• Alison Synakowski

Stretching, Foam Rolling and More….

So many times I get questions about “how much should I stretch” or statements such as “I foam roll/stretch every day”. “Is this good? Is it bad”. “It’s hard for me to fit it all in”.

I answer first with a couple of questions

1. How does “it” make you feel? If the answer is good - cool keep going, If the answer is I do not feel any different - then I ask why are you doing it?

2. What’s the purpose behind what you are doing? If there is an understanding, a true understanding of what you are doing - great. But if the answer is “I thought it was good for me” or “because that’s what is always done” - I will question this.

A woman who has been a mentor to me - Dr. Laura Latham, DC in Boston - said what I have always felt - and it stuck with me. “I am not against stretching but the dogma that surrounds it”.

I feel the same, and the same about foam rolling. If this is labeled as “the fix” for your situation - I will question that. If you can “stretch” the same muscle by doing an active movement and groove a better pattern into your brain - then why sit there, spend a ton of minutes stretching.

Let me give a couple examples.

Hip flexor stretching - why not just do a lunge?

Hamstring stretching - why not just a crunch or curl up, or a dead lift?

When doing an active movement - you will make the opposite muscle relax (e.g. do a bicep curl - and your tricep relaxes).

Many “tight” muscles are not truly short and tight, but they are HOLDING ON tight, maybe for a protective reason. If you “stretch much better after you warm up” - chances are you have the later issue - these muscles are finding the need to “hold tension” vs be in a relaxed state. This is movement issue, not a muscle length issue.

Does this mean I never give stretching or foam rolling - no, I do, but I will say it is rare - and if you come in saying “I’ve been stretching my hamstrings all of the time, for years” - the chances of me giving you a hamstring stretch are slim to none (unless it makes you happy).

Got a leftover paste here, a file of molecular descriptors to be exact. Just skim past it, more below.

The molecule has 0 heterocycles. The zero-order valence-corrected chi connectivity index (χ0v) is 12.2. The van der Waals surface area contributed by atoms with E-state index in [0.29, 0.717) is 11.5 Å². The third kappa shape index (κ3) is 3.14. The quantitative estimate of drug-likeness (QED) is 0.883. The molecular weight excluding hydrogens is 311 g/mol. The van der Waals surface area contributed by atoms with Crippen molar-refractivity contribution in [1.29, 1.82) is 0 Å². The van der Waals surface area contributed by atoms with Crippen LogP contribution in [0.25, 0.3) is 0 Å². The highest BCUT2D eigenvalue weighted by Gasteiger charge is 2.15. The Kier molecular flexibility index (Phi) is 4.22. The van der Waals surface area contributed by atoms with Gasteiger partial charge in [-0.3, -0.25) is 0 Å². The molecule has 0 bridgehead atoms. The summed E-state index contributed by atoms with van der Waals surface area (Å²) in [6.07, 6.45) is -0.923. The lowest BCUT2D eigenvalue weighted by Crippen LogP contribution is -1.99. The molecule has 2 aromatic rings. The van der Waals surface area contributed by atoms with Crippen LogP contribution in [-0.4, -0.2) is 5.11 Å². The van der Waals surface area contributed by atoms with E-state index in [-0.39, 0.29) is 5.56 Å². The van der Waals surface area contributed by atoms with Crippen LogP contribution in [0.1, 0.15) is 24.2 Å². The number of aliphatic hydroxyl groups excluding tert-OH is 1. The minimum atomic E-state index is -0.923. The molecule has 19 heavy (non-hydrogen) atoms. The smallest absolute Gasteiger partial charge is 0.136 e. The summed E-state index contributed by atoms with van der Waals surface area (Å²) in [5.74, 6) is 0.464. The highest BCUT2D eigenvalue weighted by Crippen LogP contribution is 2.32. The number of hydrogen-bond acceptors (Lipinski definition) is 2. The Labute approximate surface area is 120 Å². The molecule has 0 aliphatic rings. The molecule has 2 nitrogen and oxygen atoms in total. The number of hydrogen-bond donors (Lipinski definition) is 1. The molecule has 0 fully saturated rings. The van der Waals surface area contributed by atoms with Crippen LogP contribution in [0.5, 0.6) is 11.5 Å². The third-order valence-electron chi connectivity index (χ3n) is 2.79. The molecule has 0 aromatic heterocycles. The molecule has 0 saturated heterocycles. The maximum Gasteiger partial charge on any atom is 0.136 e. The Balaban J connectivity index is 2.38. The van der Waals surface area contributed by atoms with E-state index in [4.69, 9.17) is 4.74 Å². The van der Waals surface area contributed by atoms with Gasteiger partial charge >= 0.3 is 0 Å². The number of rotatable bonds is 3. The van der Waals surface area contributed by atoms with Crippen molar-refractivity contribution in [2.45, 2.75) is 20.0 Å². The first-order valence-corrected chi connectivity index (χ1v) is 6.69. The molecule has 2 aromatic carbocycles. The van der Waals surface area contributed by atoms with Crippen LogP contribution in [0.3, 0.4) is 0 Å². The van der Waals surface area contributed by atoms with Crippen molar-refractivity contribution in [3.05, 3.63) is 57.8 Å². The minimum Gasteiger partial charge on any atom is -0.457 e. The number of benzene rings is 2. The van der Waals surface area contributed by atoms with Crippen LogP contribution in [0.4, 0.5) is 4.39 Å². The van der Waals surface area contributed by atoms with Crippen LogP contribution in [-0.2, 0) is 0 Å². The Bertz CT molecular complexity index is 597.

Foam rolling - it can feel nice (or not :) ), it can help you feel better with movement, maybe it helps you recover a bit from the work out. Typically I will program this as a part of a pre-warm-up warm-up (more of an assess the tissue activity) - or at the very end of the session.

Stretching - I have to be honest - I rarely give to someone. That does not mean never, but rare - again I tend to favor active movement.

Remember - the guidelines for physical activity are 30 minutes of “huff and puff” exercise daily and 2 resistance training days a week. If you are not hitting these - working towards these should be the initial goal. If you are hitting these - then ensuring you have solid foundations of movement is next.

So if you stretch or foam roll often and you like it - don’t stop, but if you find you are spending a lot of time doing it and maybe could be active during this time instead or spending more time on things you like to do - maybe it's time for a change of your program.

30 views0 comments

Recent Posts

See All

As we’ve shifted to a more “functional training” mind set - we often leave out “isolated” work to muscles. While I do believe you will hit most muscles during your major movements (squat, lunge, carry

We’ve all heard the saying “Sticks and stone may break my bones but words will never hurt me”. This statement, when it comes to pain couldn’t be more false. Words hurt. Labels hurt. Fear hurts. The

Being prepared to discuss your issues and concerns with your physician are crucial. The reality is - most providers are not able to spend time with you, and thus the more prepared you are going into